Over a 72-game season, the Warriors lost 18 by double-digit margins. They were clobbered by at least 20 in 11 games, by at least 30 in five and by fifty flipping three to a Toronto Raptors team that finished 18 games below .500 while playing home games 1,100 miles south of Toronto.
And yet here the Warriors stand, facing the Los Angeles Lakers on Wednesday night in the marquee play-in game after surviving the worst of themselves and eventually finding a way to unveil the best.
All of which was discussed with four members of their coaching staff at various points during the season. Conversations focused mostly on defense because that’s the element cited, from the first day of training camp, by head coach Steve Kerr as essential to success.
It is evident that the 2020-21 Warriors have displayed two distinctly different personalities: Fierce and Docile. Which is why they’re as likely to be playing well into June as they are of losing consecutive games this week and heading for the offseason by the weekend.
Docile: 119-104 home loss to the New York Knicks on Jan. 21
“I felt they were getting into the teeth or our defense and we weren’t fundamentally handling it well, nor were we physically handling it well,” assistant coach Mike Brown recalled. “They were not known for their shooting. We knew they wanted to play pick-and-roll, knew they wanted to get to the teeth of our defense and we knew that the Robinson kid was a lob guy. And we still let them have their way with us.”
New York hung 40 points in the first quarter, shooting 54.5 percent from the field and making 6-of-9 from distance. The Knicks had 15 fast-break points in 12 minutes. RJ Barrett scored 14 points in 10 minutes. The Warriors never led after halftime.
“That game, from a defensive standpoint, really stung,” Brown said.
Fierce: 120-112 home win, in overtime, vs. the Miami Heat on Feb. 17
Assistant coach Ron Adams was talking about how the great Warriors teams of 2014-19 initially played terrific defense before realizing they were so good they could save their best for the postseason. This team is not as good, and understood as much.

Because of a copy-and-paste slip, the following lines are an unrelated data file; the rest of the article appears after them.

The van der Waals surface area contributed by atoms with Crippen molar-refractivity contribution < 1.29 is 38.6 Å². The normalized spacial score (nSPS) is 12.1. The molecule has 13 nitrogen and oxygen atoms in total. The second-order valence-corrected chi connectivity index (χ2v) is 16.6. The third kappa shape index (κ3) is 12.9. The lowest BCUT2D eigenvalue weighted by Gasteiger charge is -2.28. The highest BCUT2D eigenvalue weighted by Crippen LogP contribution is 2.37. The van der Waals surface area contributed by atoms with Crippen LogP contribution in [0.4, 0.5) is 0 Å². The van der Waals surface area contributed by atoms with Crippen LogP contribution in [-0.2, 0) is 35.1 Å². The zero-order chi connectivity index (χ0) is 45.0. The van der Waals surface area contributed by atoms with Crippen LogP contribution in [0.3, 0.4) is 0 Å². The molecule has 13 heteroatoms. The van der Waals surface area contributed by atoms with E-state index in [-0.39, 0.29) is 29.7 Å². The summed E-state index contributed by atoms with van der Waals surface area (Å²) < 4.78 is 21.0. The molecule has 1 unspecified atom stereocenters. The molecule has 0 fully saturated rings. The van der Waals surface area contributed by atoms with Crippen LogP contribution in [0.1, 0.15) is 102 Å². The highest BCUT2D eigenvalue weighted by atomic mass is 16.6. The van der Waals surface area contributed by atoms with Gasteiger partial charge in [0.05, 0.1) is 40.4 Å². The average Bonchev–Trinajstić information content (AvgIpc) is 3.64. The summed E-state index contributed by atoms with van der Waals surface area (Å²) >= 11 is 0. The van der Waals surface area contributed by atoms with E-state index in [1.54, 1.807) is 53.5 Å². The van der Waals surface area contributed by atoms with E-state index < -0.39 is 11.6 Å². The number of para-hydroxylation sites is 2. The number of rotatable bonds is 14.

“This team has had consistency about them, when I contrast it with those teams, that’s probably better,” Adams recalled. “To be fair to all, that’s how it should be. We’re scrappy. We’re trying to do something. We were trying to be above average, be a playoff team. You’re going to have to do that to reach that level with the guys we have.
“Take the Miami game. It wasn’t looking too good, and then it did. They showed great resiliency and tenacity. On a night when that team wanted to win, they needed a win, we found a way. That was a very satisfying game.”
After the Heat shot 55.8 percent in the first half to lead by as much as 19, the Warriors recovered at halftime and turned stingy. They outscored the Heat 74-51 in the second half, with Miami shooting 37.0 percent from the field.
“No one on our roster doesn’t make a good attempt at playing defense,” Adams said. “We have a really nice defensive tenacity. We’ve grown some because of that.”
Docile: 133-103 home loss to the Dallas Mavericks on April 27
“The Dallas game at home a few weeks ago is probably one that I really remember in terms of how we can’t play, not being engaged, not playing with great energy,” Kerr said.
The Warriors still were in range of the No. 6 seed, which from the start of the season was their most realistic goal. It would allow them to bypass the play-in tournament. The Mavericks were in sixth place and this game represented the season tiebreaker and an opportunity to gain a game.
Golden State entered the second quarter down 24 (36-12) and there was no slowing the rout. The Mavericks shot 69.6 percent in the third quarter, pushing the lead to 39 and burying the Warriors. Given the implications, it was their most disappointing performance of the season.
“Any time you play a small lineup, you have to be flying all over the place,” Kerr recalled. “That night, our energy and our effort were not there. That might be the only game in the last 20 that I could point to.”
The Warriors were 8-7 in February, which isn’t impressive at all insofar as they were 11-9 entering the month. What was impressive was the evolution of the defense coordinated by assistant coach Jarron Collins.
“The whole month of February, other than two games, was pretty good,” Collins recalled. “Going back to that trip in Texas, minus the second game in Dallas, we were stringing good games together. We showed progress, aside from that Lakers game.”
The Warriors trailed by as much as 16 in a 134-132 loss to the Mavericks on Feb. 6 and ended the month with a 117-91 loss in LA, with the Lakers piling up 41 points, on 60 percent shooting, in the first quarter.
Those games aside, the Warriors were finding their defense. Credit the absence of rookie center James Wiseman, who defended with the awkwardness of a typical 7-foot 19-year-old trying to run in the NBA. But that’s too simple.
The numbers make a point. The Warriors’ 108.0 defensive rating in February was fifth in the league. Moreover, they were second in fourth-quarter defensive rating at 96.1
“We give ourselves a chance in every single game when we defend like we’re capable of defending and we take care of the ball,” Collins said. “It’s difficult to defend off live-ball turnovers. And we just can’t foul.
“We’re a really good defensive team. When teams try to score against our half-court defense, we make it tough.”
Though these Warriors are equally capable of being fierce or docile, they were much more of the former over the final five weeks. Their 106.6 defensive rating during that span was the best in the league and was crucial to winning 15 of their last 20 games.
Which personality will show up Wednesday night at Staples Center?
If it’s Fierce, the underdog Warriors will take the fight to the Lakers.
If it’s Docile, well, it’s a movie we’ve seen before.